Anyone who still thinks social networking is a silly business is delusional. Let's review:
- Twitter is valued at $1 billion and turned a 2009 profit thanks to search deals with Google (Nasdaq: GOOG ) and Microsoft (Nasdaq: MSFT ) , BusinessWeek reports.
- LinkedIn, also valued at $1 billion, has opened its platform to third-party developers and remains a favorite of Silicon Valley's top venture capitalists.
- Foursquare has attracted 250,000 users in less than a year and can be found on Apple's (Nasdaq: AAPL ) iPhone, Google's Android, Palm's (Nasdaq: PALM ) Pre, and, most recently, Research In Motion's (Nasdaq: RIMM ) BlackBerry.
And now Facebook, the biggest social network with 350 million global users, announced on Thursday in a blog post that it's ready to build its own data center. Media reports place the cost of the facility at $188.2 million.
The data on data centers
You have to know a little about data centers to understand how big this news is. Most look like nondescript warehouses from the outside, yet inside they house thousands of servers in rooms air-conditioned to a noticeable chill. "Expensive" is almost too tame a word to describe the money and time that goes into building a data center.
Facebook wouldn't even try to build one if it didn't need the processing horsepower to manage the explosive growth of its platform. And yet, interestingly, the company isn't just building a data center.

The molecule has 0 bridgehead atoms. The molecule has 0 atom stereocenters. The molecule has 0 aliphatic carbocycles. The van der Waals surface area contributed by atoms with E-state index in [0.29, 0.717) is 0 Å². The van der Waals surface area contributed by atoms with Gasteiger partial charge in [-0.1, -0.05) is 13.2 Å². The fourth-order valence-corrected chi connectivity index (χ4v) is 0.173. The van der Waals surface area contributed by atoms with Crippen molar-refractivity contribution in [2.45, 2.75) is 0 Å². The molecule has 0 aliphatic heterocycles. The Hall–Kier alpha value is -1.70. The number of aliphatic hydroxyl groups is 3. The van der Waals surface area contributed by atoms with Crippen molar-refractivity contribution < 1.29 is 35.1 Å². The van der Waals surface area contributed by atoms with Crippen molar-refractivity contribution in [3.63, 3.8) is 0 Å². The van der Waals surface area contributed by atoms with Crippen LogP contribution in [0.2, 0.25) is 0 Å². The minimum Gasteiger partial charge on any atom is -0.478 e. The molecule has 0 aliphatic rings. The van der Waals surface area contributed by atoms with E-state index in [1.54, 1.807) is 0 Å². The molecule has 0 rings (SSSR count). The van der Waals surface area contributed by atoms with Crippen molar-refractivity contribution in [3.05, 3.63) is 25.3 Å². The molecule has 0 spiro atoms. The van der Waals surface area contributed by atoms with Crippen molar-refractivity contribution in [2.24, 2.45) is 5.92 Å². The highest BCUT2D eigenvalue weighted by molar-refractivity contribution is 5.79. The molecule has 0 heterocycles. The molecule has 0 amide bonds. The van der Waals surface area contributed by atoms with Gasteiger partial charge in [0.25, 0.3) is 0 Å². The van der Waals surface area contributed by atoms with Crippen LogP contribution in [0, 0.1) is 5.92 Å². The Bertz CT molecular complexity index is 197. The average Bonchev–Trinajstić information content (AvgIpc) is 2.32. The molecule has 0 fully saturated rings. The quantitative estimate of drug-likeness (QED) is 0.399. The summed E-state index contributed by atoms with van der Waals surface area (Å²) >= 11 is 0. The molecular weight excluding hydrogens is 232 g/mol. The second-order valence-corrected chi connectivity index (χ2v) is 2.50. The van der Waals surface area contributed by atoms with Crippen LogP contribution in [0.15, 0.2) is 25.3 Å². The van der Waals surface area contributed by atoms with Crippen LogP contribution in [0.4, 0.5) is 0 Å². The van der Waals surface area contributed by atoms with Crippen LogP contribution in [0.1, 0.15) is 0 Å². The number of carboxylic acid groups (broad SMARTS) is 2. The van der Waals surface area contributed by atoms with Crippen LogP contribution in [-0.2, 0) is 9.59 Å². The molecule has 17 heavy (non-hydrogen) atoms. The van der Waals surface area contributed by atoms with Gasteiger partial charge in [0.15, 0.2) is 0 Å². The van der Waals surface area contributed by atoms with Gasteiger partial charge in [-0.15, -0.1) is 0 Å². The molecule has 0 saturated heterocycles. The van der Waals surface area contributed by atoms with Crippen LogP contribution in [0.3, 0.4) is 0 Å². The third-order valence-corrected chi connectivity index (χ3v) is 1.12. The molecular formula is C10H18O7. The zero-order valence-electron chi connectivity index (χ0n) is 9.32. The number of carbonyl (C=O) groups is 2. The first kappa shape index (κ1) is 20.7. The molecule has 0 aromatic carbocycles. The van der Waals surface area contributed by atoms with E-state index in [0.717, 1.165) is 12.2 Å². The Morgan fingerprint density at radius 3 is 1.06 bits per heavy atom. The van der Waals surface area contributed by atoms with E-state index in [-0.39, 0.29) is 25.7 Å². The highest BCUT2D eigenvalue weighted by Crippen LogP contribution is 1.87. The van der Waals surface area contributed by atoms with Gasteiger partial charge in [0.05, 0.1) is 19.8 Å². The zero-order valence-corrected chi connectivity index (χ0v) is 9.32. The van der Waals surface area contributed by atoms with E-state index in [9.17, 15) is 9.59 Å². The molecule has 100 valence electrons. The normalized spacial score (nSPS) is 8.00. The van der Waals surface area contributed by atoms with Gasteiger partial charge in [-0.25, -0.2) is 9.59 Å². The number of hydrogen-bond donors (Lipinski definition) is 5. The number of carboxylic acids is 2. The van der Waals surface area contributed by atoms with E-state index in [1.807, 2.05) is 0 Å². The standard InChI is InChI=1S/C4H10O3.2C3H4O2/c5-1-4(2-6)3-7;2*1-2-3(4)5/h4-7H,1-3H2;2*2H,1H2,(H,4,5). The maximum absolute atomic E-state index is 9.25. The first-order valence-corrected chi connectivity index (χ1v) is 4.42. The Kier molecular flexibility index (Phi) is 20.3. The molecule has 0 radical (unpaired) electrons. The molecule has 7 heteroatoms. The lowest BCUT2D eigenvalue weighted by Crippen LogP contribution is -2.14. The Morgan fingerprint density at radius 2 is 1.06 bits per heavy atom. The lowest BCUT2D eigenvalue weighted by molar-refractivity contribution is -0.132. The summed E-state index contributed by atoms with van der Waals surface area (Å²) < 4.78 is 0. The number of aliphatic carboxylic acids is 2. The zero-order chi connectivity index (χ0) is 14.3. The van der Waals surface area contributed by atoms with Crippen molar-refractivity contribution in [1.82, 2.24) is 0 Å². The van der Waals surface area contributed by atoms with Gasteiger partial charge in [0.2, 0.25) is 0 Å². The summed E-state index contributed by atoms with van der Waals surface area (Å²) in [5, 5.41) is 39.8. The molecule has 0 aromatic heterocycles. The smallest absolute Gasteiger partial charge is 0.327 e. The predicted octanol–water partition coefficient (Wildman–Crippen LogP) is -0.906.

Facebook also says it will use clean techniques to reduce energy consumption, including recycling heat from servers to supply warm air during cold months. Outside air and evaporated water will provide cooling the rest of the year. The goal? Reduce the environmental impact of the new facility, which is being built in Prineville, Ore.
Mr. Market, panting for more
The IPO market beckons for aggressive growth like this. It's why Facebook is on every hot prospect list I've seen over the past few months.
There's just one problem: Facebook's capital needs and reported $11 billion existing valuation are going to demand a premium exit -- possibly more than the largest U.S. stock debut of all time, Visa (NYSE: V ) , at $17.9 billion in March 2008. Private equity investors, bankers, and employees aren't likely to settle for less, valuation be damned.
But that's also just my take. Now it's your turn to weigh in. What value do you assign to Facebook? Should it go public, or remain private? Make your voice heard using the comments box below.